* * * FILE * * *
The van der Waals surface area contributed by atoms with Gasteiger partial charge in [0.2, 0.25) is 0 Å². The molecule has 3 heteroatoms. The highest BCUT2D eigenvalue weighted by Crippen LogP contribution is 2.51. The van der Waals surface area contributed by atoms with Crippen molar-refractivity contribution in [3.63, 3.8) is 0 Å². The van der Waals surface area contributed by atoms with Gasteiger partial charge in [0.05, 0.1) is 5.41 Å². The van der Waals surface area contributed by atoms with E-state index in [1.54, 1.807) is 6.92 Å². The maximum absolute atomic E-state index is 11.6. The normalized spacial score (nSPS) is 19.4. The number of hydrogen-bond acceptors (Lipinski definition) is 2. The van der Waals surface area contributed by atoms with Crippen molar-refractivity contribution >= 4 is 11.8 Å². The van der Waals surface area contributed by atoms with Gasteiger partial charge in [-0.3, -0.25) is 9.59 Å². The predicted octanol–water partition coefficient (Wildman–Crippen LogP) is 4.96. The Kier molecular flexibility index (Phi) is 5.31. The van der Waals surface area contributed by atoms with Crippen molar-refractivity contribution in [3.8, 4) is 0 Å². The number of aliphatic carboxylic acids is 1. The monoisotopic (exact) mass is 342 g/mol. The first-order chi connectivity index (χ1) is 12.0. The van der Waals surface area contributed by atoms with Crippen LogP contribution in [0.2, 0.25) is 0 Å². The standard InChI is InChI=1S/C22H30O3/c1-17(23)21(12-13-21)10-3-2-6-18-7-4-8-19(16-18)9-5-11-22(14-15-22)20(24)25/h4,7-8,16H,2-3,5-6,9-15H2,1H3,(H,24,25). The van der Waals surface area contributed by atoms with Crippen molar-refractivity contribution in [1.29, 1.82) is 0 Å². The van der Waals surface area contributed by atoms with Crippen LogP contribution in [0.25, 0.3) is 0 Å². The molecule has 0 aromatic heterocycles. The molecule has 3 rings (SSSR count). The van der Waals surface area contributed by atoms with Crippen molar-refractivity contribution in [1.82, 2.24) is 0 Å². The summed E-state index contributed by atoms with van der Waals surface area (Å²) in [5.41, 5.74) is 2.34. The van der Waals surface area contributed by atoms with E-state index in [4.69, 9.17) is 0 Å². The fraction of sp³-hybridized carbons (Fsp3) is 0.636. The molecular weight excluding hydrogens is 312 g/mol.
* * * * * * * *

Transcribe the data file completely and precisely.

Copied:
The van der Waals surface area contributed by atoms with Gasteiger partial charge in [0.2, 0.25) is 0 Å². The molecule has 3 heteroatoms. The highest BCUT2D eigenvalue weighted by Crippen LogP contribution is 2.51. The van der Waals surface area contributed by atoms with Crippen molar-refractivity contribution in [3.63, 3.8) is 0 Å². The van der Waals surface area contributed by atoms with Gasteiger partial charge in [0.05, 0.1) is 5.41 Å². The van der Waals surface area contributed by atoms with E-state index in [1.54, 1.807) is 6.92 Å². The maximum absolute atomic E-state index is 11.6. The normalized spacial score (nSPS) is 19.4. The number of hydrogen-bond acceptors (Lipinski definition) is 2. The van der Waals surface area contributed by atoms with Crippen molar-refractivity contribution >= 4 is 11.8 Å². The van der Waals surface area contributed by atoms with Gasteiger partial charge in [-0.3, -0.25) is 9.59 Å². The predicted octanol–water partition coefficient (Wildman–Crippen LogP) is 4.96. The Kier molecular flexibility index (Phi) is 5.31. The van der Waals surface area contributed by atoms with Crippen molar-refractivity contribution in [3.8, 4) is 0 Å². The number of aliphatic carboxylic acids is 1. The monoisotopic (exact) mass is 342 g/mol. The first-order chi connectivity index (χ1) is 12.0. The van der Waals surface area contributed by atoms with Crippen LogP contribution in [0.2, 0.25) is 0 Å². The standard InChI is InChI=1S/C22H30O3/c1-17(23)21(12-13-21)10-3-2-6-18-7-4-8-19(16-18)9-5-11-22(14-15-22)20(24)25/h4,7-8,16H,2-3,5-6,9-15H2,1H3,(H,24,25). The van der Waals surface area contributed by atoms with Crippen molar-refractivity contribution in [1.29, 1.82) is 0 Å². The van der Waals surface area contributed by atoms with Crippen LogP contribution in [0.25, 0.3) is 0 Å². The molecule has 0 aromatic heterocycles. The molecule has 3 rings (SSSR count). The van der Waals surface area contributed by atoms with Crippen molar-refractivity contribution in [1.82, 2.24) is 0 Å². The summed E-state index contributed by atoms with van der Waals surface area (Å²) in [5.41, 5.74) is 2.34. The van der Waals surface area contributed by atoms with E-state index in [4.69, 9.17) is 0 Å². The fraction of sp³-hybridized carbons (Fsp3) is 0.636. The molecular weight excluding hydrogens is 312 g/mol.